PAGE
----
The sad thing, this is a reality in the consumer world, the marketer sells something which is close to reality but really is a plastic alternative. We sell experiences that seem to be truly spiritual but really are not the real package.

Hirsh states

In the modern and post-modern situation, the church is forced into the role of being little more than a vendor of religious goods and services. And the end-users of the church’s services (namely, us) easily slip into the role of discerning individualistic consumers, devouring the religious goods and services offered by the latest and best vendor. Worship, rather than being entertaining through creatively engaging the hearts and minds of the hearers, now becomes mere entertainment that aims at giving the participants transcendent emotional highs, much like the role of the “feelies” in Aldous Huxleys Brave New World, where people go the movies merely to get a buzz.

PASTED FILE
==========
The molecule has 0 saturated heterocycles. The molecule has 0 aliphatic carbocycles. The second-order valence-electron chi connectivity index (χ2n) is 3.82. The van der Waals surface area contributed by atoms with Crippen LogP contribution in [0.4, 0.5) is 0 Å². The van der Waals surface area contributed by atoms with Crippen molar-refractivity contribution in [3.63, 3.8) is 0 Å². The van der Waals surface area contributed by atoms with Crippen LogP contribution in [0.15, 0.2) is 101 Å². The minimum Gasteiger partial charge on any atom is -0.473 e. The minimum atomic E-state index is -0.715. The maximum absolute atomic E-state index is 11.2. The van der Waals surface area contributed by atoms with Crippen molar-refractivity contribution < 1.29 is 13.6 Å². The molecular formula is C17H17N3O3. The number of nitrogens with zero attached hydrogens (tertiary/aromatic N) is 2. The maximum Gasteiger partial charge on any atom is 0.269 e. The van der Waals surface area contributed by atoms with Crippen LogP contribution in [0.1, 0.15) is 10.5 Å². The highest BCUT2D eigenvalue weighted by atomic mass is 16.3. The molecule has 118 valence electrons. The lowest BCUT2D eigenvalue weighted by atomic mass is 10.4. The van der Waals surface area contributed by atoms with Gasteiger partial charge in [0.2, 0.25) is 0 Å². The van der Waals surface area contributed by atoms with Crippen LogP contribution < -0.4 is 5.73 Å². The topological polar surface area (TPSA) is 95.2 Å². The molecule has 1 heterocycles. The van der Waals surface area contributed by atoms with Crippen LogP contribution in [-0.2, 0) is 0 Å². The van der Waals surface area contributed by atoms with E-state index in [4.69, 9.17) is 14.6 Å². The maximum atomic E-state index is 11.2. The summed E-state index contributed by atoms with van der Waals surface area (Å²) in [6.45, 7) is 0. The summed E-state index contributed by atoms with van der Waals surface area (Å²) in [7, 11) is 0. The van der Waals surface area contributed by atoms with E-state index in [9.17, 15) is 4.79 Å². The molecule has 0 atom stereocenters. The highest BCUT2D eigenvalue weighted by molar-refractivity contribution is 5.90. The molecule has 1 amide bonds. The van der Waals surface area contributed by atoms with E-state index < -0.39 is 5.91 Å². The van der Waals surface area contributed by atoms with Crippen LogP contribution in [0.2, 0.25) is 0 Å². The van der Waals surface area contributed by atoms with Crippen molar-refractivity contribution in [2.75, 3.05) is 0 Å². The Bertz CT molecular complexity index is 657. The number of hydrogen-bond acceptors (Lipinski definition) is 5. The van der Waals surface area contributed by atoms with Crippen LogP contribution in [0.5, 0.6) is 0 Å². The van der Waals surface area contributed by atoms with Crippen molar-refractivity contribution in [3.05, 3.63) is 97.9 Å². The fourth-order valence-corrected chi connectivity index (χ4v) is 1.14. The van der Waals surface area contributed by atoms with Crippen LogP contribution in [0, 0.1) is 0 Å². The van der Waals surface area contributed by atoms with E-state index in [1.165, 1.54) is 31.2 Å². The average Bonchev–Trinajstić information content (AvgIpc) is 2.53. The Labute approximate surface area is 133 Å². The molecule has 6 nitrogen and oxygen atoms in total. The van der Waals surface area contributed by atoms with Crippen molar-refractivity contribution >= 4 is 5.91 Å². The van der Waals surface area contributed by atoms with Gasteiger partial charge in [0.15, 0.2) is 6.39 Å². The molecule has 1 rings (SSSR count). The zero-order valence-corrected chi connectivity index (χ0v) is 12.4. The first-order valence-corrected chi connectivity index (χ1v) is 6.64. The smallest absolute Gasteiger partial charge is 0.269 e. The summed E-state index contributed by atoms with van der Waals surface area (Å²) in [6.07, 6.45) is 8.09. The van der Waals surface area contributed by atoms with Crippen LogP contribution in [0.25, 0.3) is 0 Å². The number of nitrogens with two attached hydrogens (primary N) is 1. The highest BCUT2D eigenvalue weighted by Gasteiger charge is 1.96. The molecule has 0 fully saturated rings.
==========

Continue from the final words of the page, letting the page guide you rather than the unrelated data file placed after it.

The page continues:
Church growth exponents used the ideas of big buisiness to try and grow churches. They used business marketing to offer better and bigger “products” to get people into their church. The reality is they commodified the experience, and made church ‘services’ into a shopping mall for Christians to come and get fat at. The reality is that these services are greatly passive, with at least 80% of the church sitting passively receiving their felt needs. These churches focus on slick presentation skills and even gimmicks to get people to come to their church.

The aim of these churches is for people to have convenience, security and safety, feeding our felt needs.